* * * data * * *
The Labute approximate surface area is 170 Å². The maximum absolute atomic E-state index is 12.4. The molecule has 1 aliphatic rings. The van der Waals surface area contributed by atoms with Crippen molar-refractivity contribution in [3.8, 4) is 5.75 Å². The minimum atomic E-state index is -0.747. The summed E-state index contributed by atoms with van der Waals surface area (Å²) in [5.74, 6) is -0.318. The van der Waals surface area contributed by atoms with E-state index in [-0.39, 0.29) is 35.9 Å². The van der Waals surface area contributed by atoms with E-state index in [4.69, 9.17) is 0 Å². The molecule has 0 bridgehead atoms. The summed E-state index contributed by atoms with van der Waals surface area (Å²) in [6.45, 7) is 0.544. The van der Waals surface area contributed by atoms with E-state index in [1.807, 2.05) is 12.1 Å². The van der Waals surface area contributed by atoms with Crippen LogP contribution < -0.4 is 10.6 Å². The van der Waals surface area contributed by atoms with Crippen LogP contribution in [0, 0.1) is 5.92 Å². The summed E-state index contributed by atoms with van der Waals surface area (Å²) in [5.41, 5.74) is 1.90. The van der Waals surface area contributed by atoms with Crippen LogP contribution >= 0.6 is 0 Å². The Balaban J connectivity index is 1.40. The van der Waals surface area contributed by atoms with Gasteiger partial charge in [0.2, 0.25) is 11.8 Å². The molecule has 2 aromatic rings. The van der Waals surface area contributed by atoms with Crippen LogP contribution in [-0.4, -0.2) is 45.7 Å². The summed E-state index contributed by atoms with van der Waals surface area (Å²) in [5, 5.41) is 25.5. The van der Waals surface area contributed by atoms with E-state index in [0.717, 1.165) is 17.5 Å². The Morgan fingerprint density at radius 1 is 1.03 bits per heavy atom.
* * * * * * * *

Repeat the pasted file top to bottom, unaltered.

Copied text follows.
The Labute approximate surface area is 170 Å². The maximum absolute atomic E-state index is 12.4. The molecule has 1 aliphatic rings. The van der Waals surface area contributed by atoms with Crippen molar-refractivity contribution in [3.8, 4) is 5.75 Å². The minimum atomic E-state index is -0.747. The summed E-state index contributed by atoms with van der Waals surface area (Å²) in [5.74, 6) is -0.318. The van der Waals surface area contributed by atoms with E-state index in [-0.39, 0.29) is 35.9 Å². The van der Waals surface area contributed by atoms with E-state index in [4.69, 9.17) is 0 Å². The molecule has 0 bridgehead atoms. The summed E-state index contributed by atoms with van der Waals surface area (Å²) in [6.45, 7) is 0.544. The van der Waals surface area contributed by atoms with E-state index in [1.807, 2.05) is 12.1 Å². The van der Waals surface area contributed by atoms with Crippen LogP contribution < -0.4 is 10.6 Å². The van der Waals surface area contributed by atoms with Crippen LogP contribution in [0, 0.1) is 5.92 Å². The summed E-state index contributed by atoms with van der Waals surface area (Å²) in [5.41, 5.74) is 1.90. The van der Waals surface area contributed by atoms with Crippen LogP contribution >= 0.6 is 0 Å². The Balaban J connectivity index is 1.40. The van der Waals surface area contributed by atoms with Gasteiger partial charge in [0.2, 0.25) is 11.8 Å². The molecule has 2 aromatic rings. The van der Waals surface area contributed by atoms with Crippen LogP contribution in [-0.4, -0.2) is 45.7 Å². The summed E-state index contributed by atoms with van der Waals surface area (Å²) in [5, 5.41) is 25.5. The van der Waals surface area contributed by atoms with E-state index in [0.717, 1.165) is 17.5 Å². The Morgan fingerprint density at radius 1 is 1.03 bits per heavy atom.